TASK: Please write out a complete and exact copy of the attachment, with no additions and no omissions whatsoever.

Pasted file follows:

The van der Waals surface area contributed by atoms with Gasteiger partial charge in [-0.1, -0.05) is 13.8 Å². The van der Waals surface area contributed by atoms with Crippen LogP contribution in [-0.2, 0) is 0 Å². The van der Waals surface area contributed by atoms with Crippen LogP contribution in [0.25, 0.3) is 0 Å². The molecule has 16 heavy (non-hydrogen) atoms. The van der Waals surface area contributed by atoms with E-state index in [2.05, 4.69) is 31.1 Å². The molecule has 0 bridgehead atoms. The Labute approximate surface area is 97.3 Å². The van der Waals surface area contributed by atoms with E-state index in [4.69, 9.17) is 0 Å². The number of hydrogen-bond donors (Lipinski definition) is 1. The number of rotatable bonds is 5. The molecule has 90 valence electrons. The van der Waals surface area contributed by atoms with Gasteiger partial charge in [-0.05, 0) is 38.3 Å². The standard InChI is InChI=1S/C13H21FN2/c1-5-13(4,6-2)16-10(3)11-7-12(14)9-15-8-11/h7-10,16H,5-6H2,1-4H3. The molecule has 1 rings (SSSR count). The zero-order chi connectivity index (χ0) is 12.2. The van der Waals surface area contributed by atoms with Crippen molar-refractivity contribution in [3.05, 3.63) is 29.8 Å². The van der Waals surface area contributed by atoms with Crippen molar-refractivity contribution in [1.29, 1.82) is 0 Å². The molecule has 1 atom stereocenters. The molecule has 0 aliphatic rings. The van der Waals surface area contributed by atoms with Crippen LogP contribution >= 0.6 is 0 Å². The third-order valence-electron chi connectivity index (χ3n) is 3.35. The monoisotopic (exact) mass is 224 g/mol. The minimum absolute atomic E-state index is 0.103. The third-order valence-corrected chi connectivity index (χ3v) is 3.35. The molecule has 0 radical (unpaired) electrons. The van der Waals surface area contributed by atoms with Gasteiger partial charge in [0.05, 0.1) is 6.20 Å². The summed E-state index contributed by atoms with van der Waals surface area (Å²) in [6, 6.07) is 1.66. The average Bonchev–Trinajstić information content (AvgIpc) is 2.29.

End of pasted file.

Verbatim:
The van der Waals surface area contributed by atoms with Gasteiger partial charge in [-0.1, -0.05) is 13.8 Å². The van der Waals surface area contributed by atoms with Crippen LogP contribution in [-0.2, 0) is 0 Å². The van der Waals surface area contributed by atoms with Crippen LogP contribution in [0.25, 0.3) is 0 Å². The molecule has 16 heavy (non-hydrogen) atoms. The van der Waals surface area contributed by atoms with E-state index in [2.05, 4.69) is 31.1 Å². The molecule has 0 bridgehead atoms. The Labute approximate surface area is 97.3 Å². The van der Waals surface area contributed by atoms with E-state index in [4.69, 9.17) is 0 Å². The number of hydrogen-bond donors (Lipinski definition) is 1. The number of rotatable bonds is 5. The molecule has 90 valence electrons. The van der Waals surface area contributed by atoms with Gasteiger partial charge in [-0.05, 0) is 38.3 Å². The standard InChI is InChI=1S/C13H21FN2/c1-5-13(4,6-2)16-10(3)11-7-12(14)9-15-8-11/h7-10,16H,5-6H2,1-4H3. The molecule has 1 rings (SSSR count). The zero-order chi connectivity index (χ0) is 12.2. The van der Waals surface area contributed by atoms with Crippen molar-refractivity contribution in [3.05, 3.63) is 29.8 Å². The van der Waals surface area contributed by atoms with Crippen molar-refractivity contribution in [1.29, 1.82) is 0 Å². The molecule has 1 atom stereocenters. The molecule has 0 aliphatic rings. The van der Waals surface area contributed by atoms with Crippen LogP contribution >= 0.6 is 0 Å². The third-order valence-electron chi connectivity index (χ3n) is 3.35. The monoisotopic (exact) mass is 224 g/mol. The minimum absolute atomic E-state index is 0.103. The third-order valence-corrected chi connectivity index (χ3v) is 3.35. The molecule has 0 radical (unpaired) electrons. The van der Waals surface area contributed by atoms with Gasteiger partial charge in [0.05, 0.1) is 6.20 Å². The summed E-state index contributed by atoms with van der Waals surface area (Å²) in [6, 6.07) is 1.66. The average Bonchev–Trinajstić information content (AvgIpc) is 2.29.